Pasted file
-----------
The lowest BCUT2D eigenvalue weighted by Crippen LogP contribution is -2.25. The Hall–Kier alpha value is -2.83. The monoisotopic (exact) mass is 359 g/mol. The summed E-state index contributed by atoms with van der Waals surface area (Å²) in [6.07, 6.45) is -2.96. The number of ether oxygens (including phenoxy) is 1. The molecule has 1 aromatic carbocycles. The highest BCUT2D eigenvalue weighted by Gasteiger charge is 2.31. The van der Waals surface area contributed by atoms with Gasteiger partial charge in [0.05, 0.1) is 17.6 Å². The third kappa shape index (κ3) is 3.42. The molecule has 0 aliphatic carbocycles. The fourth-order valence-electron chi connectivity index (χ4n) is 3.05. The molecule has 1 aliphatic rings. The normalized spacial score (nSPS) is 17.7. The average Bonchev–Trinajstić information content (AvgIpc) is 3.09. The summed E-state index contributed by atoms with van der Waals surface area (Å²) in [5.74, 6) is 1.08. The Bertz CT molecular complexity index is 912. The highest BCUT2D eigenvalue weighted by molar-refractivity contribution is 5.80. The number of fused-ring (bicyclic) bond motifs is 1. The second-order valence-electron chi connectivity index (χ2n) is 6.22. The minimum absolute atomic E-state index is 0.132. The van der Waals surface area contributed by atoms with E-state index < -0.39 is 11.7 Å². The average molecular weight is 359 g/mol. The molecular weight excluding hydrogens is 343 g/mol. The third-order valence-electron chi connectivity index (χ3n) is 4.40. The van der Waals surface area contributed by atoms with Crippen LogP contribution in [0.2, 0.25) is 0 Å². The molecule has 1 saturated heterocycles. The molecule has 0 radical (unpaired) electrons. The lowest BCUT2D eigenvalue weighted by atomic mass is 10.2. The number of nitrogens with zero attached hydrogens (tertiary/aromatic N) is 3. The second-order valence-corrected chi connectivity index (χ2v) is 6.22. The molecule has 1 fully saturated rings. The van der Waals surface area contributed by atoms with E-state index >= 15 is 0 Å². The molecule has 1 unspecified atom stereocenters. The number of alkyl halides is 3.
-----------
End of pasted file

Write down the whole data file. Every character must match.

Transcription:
The lowest BCUT2D eigenvalue weighted by Crippen LogP contribution is -2.25. The Hall–Kier alpha value is -2.83. The monoisotopic (exact) mass is 359 g/mol. The summed E-state index contributed by atoms with van der Waals surface area (Å²) in [6.07, 6.45) is -2.96. The number of ether oxygens (including phenoxy) is 1. The molecule has 1 aromatic carbocycles. The highest BCUT2D eigenvalue weighted by Gasteiger charge is 2.31. The van der Waals surface area contributed by atoms with Gasteiger partial charge in [0.05, 0.1) is 17.6 Å². The third kappa shape index (κ3) is 3.42. The molecule has 0 aliphatic carbocycles. The fourth-order valence-electron chi connectivity index (χ4n) is 3.05. The molecule has 1 aliphatic rings. The normalized spacial score (nSPS) is 17.7. The average Bonchev–Trinajstić information content (AvgIpc) is 3.09. The summed E-state index contributed by atoms with van der Waals surface area (Å²) in [5.74, 6) is 1.08. The Bertz CT molecular complexity index is 912. The highest BCUT2D eigenvalue weighted by molar-refractivity contribution is 5.80. The number of fused-ring (bicyclic) bond motifs is 1. The second-order valence-electron chi connectivity index (χ2n) is 6.22. The minimum absolute atomic E-state index is 0.132. The van der Waals surface area contributed by atoms with E-state index < -0.39 is 11.7 Å². The average molecular weight is 359 g/mol. The molecular weight excluding hydrogens is 343 g/mol. The third-order valence-electron chi connectivity index (χ3n) is 4.40. The van der Waals surface area contributed by atoms with Crippen LogP contribution in [0.2, 0.25) is 0 Å². The molecule has 1 saturated heterocycles. The molecule has 0 radical (unpaired) electrons. The lowest BCUT2D eigenvalue weighted by atomic mass is 10.2. The number of nitrogens with zero attached hydrogens (tertiary/aromatic N) is 3. The second-order valence-corrected chi connectivity index (χ2v) is 6.22. The molecule has 1 fully saturated rings. The van der Waals surface area contributed by atoms with E-state index >= 15 is 0 Å². The molecule has 1 unspecified atom stereocenters. The number of alkyl halides is 3.